And sometimes, a combination of conventional and holistic medicine can work wonderfully. Such is the case with parasite control.

As much as we’d love them to, our horses don’t live completely natural lives. For instance, your horse probably grazes in the general area where he poops and this is what perpetuates the internal parasite problem. It’s also why chemical dewormers were developed.

Are chemical dewormers completely evil? I don’t think so. Are they overused? Definitely.¬†This, again, goes back to our dependence on conventional medicine.¬†Oh look! This drug kills worms. ¬†Let’s give it to Sundance every other month because we surely don’t want him to have worms!¬†

Do you see how  this could be a problem?

The parasites aren’t dumb–they’ve figured ways to persist despite our overuse of chemical dewormers, and now they’re becoming resistant to many of the drugs. It’s just like the strains of bacteria which are referred to as ‘super bugs’–they’ve figured out a way to survive despite all the antibiotics being thrown at them.

While I would prefer to only give my horses natural or herbal dewormers, I know that these may not work as well when a horse already has a heavy parasite load. So in this case, a chemical dewormer may be the only thing that works. But I can also give herbal dewormers at other times during the year and pick up manure as a preventative measure. I’d also like to mention that having a 100% worm-free horse isn’t going to happen. All horses have parasites–we just need to keep the numbers in a healthy range.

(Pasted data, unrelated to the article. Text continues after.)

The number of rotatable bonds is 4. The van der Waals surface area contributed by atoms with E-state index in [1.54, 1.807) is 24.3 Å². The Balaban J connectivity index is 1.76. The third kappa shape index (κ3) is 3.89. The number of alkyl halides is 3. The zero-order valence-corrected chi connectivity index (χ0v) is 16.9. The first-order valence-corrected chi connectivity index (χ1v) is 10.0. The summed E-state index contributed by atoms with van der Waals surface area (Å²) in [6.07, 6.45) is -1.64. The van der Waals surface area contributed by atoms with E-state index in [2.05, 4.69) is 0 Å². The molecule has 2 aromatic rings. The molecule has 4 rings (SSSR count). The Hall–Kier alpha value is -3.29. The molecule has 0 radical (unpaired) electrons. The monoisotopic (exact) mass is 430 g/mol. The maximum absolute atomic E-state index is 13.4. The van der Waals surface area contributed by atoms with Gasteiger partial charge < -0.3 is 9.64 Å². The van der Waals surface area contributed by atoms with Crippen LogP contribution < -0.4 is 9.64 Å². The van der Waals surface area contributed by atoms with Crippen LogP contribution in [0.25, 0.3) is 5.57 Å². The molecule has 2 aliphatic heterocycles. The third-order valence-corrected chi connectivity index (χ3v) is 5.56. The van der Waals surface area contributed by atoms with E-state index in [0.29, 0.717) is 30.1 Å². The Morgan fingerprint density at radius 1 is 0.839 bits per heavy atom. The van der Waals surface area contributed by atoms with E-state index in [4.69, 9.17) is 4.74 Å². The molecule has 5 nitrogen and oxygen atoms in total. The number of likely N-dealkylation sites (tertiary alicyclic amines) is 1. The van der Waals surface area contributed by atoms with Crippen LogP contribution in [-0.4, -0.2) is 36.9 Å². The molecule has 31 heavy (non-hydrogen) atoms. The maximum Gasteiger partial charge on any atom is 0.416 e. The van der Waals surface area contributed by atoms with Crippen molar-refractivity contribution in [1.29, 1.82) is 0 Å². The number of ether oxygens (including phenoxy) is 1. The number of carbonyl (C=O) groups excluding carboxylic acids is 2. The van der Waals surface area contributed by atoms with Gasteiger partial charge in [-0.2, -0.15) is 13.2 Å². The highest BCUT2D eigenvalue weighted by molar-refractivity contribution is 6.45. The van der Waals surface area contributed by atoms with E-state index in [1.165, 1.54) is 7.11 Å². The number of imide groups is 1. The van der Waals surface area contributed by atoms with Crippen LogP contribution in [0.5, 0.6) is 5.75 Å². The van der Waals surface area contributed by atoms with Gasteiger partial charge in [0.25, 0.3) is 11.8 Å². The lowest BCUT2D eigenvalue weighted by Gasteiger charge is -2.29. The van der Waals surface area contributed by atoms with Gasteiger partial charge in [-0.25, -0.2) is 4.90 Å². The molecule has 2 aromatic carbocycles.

So . . . ¬†if I haven’t made myself clear yet, I am completely in favor of using holistic medicine whenever I can. My goal is to create balance for myself, my family, and my animals. But that being said, I believe there is a time for conventional medicine as well. They both have their place. But . . . the more we strive to create a natural lifestyle and employ holistic medical approaches for both ourselves and our horses, I think we’ll find that our need for conventional medicine will be less and less. At least that’s how it has worked for me!

Feel free to tell about your own experiences with conventional and/or holistic medicine in the comments. ūüôā

 

Ta-ta,

Casie

Casie

Hi! My name is Casie Bazay. I'm a mom, a freelance writer, and a certified equine acupressure practitioner.

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2 Responses

  1. Bebe Whittle says:

    What are the herbal dewormers that can be used on horses?